Reunion

Oh, what a difference a year makes. September 22, 2015, I spent the day in Glacier National Park with Mary & David, who I met at the Gibson Mansion Bed & Breakfast in Missoula on my way to a Haven Writing Retreat. Before meeting my new friends to hike the Trail of Cedars to Avalanche Lake, I spent some time alone gathering damp debris in the shadows of Mount Vaught to create this birthday greeting for my father.

 

2015-happy-bday-dad

The following day, dad’s birthday, our retreat began. I recall one of our first group exercises: “believability and voice.” I wrote about my poignant time, alone on Lake McDonald’s rocky beach and I remember crying in the midst of my new Haven sisters, mere strangers then.

It is amazing to think I had no idea then as I poured out my heart and soul about what my amazing father means to me, the unrelenting pain of losing Celeste, or my longing to find my birth mother, that fast forward one year to the day… I would welcome her into my heart and home.

I am contemplating my reunion with my birth mother later tonight, and honoring the blessings that my Haven I sisters have become in my life.

I am also thinking of a 14th C. quote by Meister Eckhart my favorite client “Kate” shared with me this past year. “If the only prayer we ever say in our entire life is “thank you” that will be enough.”

2015-trail-cedars
Trail of Cedars

 

2015-trail-of-cedars-2
Trail of Cedars
avalanche-lake
Avalanche Lake

 

In italics below is my journal entry from two mornings ago. Think of it as a 5-minute writing prompt like Laura Munson teaches – no explanation, no comment, no discussion. When a person finishes, the person to the left reads their entry, and so on. Pretend for a moment you are sitting to my left. Respond to this prompt in a comment below, please.

What do you say to your birth mother when, after nearly a half-century, you two reunite for the first time?

For days I’ve felt bound momentarily, or I’ve woken suddenly like now, with a frisson of anticipation for your arrival. For forty-nine years, I have imagined your looks, your hair and eye color, the sound of your voice, the touch of your hand, every sense of you, even the smell of your skin as I lean in to hug you. The excitement surrounding your arrival this Thursday feels like falling in love for the first time. As the anticipation consumes me, it thrills me, and I wrestle to accurately describe the feelings languishing in the pit of my stomach trying to make sense of my nervousness. Lying here before dawn staring up at the endless darkness I wonder if my aching stomach isn’t reliving some fear of rejection. Why feel fear at all?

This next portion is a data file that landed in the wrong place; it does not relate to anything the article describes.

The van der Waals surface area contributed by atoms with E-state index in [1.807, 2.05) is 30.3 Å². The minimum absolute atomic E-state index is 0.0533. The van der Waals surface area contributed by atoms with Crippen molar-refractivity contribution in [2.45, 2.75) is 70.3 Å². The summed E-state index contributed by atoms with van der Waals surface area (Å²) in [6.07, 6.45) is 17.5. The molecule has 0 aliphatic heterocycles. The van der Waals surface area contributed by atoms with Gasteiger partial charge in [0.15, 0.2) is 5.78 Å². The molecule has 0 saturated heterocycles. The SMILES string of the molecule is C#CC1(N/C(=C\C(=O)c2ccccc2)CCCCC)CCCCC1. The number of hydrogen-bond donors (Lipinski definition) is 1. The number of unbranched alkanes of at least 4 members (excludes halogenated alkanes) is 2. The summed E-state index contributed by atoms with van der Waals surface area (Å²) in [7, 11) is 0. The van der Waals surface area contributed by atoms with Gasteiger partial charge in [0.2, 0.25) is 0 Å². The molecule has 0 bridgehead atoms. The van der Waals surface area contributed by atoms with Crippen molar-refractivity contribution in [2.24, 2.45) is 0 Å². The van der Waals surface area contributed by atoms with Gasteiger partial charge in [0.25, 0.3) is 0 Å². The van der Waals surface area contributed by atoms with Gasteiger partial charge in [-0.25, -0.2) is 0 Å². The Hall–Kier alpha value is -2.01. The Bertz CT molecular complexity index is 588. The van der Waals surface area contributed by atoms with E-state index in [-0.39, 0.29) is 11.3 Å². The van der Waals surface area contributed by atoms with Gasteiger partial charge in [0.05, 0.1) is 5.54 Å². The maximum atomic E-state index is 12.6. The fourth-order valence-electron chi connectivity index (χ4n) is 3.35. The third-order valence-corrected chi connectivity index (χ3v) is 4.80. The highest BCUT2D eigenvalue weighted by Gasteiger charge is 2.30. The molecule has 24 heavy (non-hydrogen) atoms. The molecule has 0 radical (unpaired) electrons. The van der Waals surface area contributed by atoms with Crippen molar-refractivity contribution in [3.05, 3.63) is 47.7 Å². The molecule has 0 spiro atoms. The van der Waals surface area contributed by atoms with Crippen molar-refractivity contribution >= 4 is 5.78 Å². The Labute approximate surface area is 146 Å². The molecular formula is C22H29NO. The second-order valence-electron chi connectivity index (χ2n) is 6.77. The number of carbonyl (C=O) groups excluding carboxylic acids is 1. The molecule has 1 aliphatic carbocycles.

I wonder whether my B-mama is a missing puzzle piece for happiness. Countless times I’ve heard or read, I must make my happiness. I’m not so sure those times had it right, though. Seeing you for the first time and getting to know you will undoubtedly provide inherent pleasure. Coming to terms with who and where I come from feels empowering. I feel a new sense of self, especially self-worth, emerging. Ancient depths are surfacing, and I feel a surprising satisfaction in solitude. I have been alone in my thoughts about you for so long I am at home in the solitude.

I close my eyes and feel myself descending into my private world to relive the only closeness I have ever known us to share. Such familiar longing seems to intensify as your arrival approaches. Soon I will replace my solace with a new reality. That will look like what?

Now, I can disconnect from the “real” world. I feel safe in my imagination for my intuition, creativity, and faith is all that has sustained me for forty-nine years. It makes sense they would become my comfort zone. In two days, however, my comfort zone is expected to change forever. My imagination will become real. My faith realized.

I am ready. 

I will stand in your presence for the first time soaking up the beautiful essence of the moment. Peering into your eyes, I will wrap my arms around you with unconditional love. Then I will say the words I’ve waited a lifetime to tell you. Two powerful words when spoken with gratitude is enough. I will say, “Thank You.”

 🖖

One thought on “Reunion

  1. Eloquently written! I’m hoping my birth momma is still alive so I may meet her! I just sent in my test to ancestrydna. I’m waiting for my results. I’m so happy for you that you found your family still alive! If my mom is still alive, I’m praying that she agrees to meet, she would be 80 now, but my entire life I too have imagined a meeting with her. Many blessings to you for you and your new found family! Thank you for sharing this! Much love, Robin

    Like

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